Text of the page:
Being a medical student during your clinical years imparts a certain feeling of invincibility. For many of us, this is our first-time taking care of patients. Our history-taking and physical exam skills are being honed like superpowers. Our clinical knowledge is growing. We begin to take ownership of patients as our own.
With all but two clinical rotations left in my third year, and at the peak of my own feelings of invincibility, my dad died.
I showed up for my call shift the next day.
At the time, it seemed the most reasonable action to take as a third-year medical student. It was also the first time I cried in a hospital. I saw the daughter of a dying patient on my service a bit differently. Seeing her at his bedside was different now that my dad was gone. Dealing with loss has and always will be difficult, but being a medical student during your clinical years makes it even more of a challenge. Our professional identities as physicians are still being formed—how we grieve and deal with loss are parts of this identity. Medical education and training do not always prepare us for these moments.
Over the past month of my own journey, I would like to share 7 of my own reflections:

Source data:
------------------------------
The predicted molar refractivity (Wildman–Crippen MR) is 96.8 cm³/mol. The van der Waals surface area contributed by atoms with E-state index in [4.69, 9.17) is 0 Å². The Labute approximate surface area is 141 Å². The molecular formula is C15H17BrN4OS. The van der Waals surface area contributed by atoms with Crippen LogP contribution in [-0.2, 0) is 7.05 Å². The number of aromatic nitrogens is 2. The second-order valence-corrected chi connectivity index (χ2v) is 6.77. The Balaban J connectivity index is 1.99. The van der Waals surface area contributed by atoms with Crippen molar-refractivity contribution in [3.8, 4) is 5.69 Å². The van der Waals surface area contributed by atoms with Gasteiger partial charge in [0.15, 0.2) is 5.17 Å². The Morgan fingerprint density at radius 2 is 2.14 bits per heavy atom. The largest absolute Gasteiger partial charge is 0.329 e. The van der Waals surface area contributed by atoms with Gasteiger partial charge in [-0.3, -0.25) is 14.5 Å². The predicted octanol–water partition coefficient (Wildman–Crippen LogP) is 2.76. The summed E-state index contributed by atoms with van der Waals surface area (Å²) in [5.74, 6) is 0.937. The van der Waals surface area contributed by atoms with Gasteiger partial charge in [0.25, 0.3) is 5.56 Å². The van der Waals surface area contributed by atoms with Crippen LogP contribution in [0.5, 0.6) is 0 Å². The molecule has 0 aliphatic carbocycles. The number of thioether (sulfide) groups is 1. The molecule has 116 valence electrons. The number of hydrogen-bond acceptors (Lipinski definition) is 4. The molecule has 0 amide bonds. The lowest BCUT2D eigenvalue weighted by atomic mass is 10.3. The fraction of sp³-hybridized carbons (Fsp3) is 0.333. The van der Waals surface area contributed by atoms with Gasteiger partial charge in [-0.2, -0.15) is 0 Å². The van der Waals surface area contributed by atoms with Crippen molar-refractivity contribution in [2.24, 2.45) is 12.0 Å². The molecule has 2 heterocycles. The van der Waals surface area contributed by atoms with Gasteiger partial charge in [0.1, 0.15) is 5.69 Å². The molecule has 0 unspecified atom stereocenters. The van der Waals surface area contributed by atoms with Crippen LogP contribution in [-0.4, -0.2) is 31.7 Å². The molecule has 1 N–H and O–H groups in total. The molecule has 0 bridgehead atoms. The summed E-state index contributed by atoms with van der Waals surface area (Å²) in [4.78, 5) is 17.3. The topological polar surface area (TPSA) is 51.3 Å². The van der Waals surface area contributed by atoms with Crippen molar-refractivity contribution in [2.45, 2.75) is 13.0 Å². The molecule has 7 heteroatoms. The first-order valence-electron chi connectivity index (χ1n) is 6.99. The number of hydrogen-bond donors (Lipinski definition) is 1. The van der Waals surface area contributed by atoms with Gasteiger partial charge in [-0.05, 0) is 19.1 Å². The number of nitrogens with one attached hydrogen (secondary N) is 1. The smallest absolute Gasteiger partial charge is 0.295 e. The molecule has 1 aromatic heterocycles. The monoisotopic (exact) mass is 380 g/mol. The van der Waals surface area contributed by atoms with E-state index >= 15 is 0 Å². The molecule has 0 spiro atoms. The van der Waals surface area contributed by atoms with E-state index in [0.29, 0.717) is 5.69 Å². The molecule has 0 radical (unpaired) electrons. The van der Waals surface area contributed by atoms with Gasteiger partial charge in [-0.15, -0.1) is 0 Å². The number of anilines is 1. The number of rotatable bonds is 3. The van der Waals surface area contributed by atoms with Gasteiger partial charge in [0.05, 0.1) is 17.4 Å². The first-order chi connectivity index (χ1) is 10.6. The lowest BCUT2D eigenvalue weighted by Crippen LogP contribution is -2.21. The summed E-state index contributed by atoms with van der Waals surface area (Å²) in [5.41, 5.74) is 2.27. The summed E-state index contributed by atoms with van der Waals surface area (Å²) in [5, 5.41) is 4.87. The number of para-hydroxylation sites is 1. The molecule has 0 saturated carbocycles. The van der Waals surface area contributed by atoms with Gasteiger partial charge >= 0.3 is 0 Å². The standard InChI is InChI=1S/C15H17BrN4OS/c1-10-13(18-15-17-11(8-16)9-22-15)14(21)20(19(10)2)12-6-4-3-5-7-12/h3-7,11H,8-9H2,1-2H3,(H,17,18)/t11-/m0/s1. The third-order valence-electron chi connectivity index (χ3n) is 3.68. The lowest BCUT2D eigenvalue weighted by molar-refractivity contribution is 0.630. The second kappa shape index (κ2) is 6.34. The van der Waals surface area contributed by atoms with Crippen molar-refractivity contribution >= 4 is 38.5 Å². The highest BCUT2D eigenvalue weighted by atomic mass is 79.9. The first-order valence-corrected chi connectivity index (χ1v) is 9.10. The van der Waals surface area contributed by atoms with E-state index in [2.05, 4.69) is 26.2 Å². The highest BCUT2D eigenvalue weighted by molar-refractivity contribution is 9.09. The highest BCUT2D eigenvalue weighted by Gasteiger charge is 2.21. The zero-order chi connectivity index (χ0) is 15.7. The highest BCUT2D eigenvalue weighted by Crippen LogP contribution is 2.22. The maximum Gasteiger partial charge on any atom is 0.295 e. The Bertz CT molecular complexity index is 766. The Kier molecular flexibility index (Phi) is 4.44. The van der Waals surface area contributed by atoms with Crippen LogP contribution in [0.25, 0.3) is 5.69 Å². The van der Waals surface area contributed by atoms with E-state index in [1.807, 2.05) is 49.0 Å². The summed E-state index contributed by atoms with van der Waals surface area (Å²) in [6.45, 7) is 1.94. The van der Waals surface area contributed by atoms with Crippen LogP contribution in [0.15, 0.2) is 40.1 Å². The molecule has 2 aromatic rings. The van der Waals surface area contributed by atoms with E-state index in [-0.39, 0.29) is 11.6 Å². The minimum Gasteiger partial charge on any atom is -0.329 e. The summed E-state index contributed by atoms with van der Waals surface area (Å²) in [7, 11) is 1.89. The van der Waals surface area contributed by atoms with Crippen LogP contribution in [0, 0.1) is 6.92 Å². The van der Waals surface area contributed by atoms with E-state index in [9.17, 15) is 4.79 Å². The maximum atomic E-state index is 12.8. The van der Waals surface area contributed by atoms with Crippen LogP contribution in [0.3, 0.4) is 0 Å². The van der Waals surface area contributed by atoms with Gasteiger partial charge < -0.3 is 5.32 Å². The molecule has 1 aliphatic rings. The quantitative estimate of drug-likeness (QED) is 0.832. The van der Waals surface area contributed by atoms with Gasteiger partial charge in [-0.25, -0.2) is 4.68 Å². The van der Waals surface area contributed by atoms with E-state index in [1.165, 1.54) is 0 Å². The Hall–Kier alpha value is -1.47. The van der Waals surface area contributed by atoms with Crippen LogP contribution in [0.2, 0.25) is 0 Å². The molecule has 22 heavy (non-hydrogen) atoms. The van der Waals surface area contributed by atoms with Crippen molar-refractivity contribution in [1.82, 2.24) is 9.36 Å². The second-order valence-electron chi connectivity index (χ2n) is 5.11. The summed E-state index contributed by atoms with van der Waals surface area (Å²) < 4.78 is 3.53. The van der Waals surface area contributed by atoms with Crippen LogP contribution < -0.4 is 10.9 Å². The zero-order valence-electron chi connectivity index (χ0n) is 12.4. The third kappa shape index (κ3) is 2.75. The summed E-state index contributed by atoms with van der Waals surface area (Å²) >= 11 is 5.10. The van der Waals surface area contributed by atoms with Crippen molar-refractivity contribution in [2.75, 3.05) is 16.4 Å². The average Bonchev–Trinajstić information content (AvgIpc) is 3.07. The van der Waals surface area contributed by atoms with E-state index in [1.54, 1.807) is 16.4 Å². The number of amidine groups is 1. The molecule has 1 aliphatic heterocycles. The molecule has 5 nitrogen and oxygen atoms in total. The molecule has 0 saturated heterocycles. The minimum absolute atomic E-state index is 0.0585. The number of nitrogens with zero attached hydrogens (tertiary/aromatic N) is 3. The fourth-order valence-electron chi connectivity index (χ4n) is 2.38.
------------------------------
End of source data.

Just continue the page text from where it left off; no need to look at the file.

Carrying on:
1. Your shift is not more important than your wellbeing. Taking time to process loss is difficult and messy and imperfect.
2. Medicine has never been about textbooks and practice questions and standardized tests; it has always been about people. People that deserve your best efforts to save them, but also for you to feel their loss if the time comes.
3. It is easy to emotionally detach yourself from a patient’s experiences. In those moments, empathy is a necessity. Do not let death and grief steal your empathy, your kindness, your ability to love your family, and to help someone else’s.
4. Do not let yourself to be hardened by loss that you forget the power of feeling. Those very emotions make you human and a much more caring physician.
5. Extend yourself the same compassion and patience during this time as you would recommend your patients if they were in a similar situation. You are entitled to your feelings; you are not invincible. It is okay to grieve your family members; it is okay to grieve personal losses. Your patients are personal losses. You can cry. You will.
6. Ask for help when you need it. Or, if you’re like me, you will have a supportive group of attendings, residents, students, and friends that will force you to leave and take care of yourself. Rely on your classmates and other members of your support system.
One day you will be the resident, you will be the attending, and you will deliver this news to someone else’s daughter. Remember that we can use personal loss as an opportunity to inform how we care for and empathize with those we care for.
7. Lastly, take time to find peace—for your sake and your future patients. Processing loss while providing care to others is a superpower that we all need.
Tasia Isbell is a medical student.
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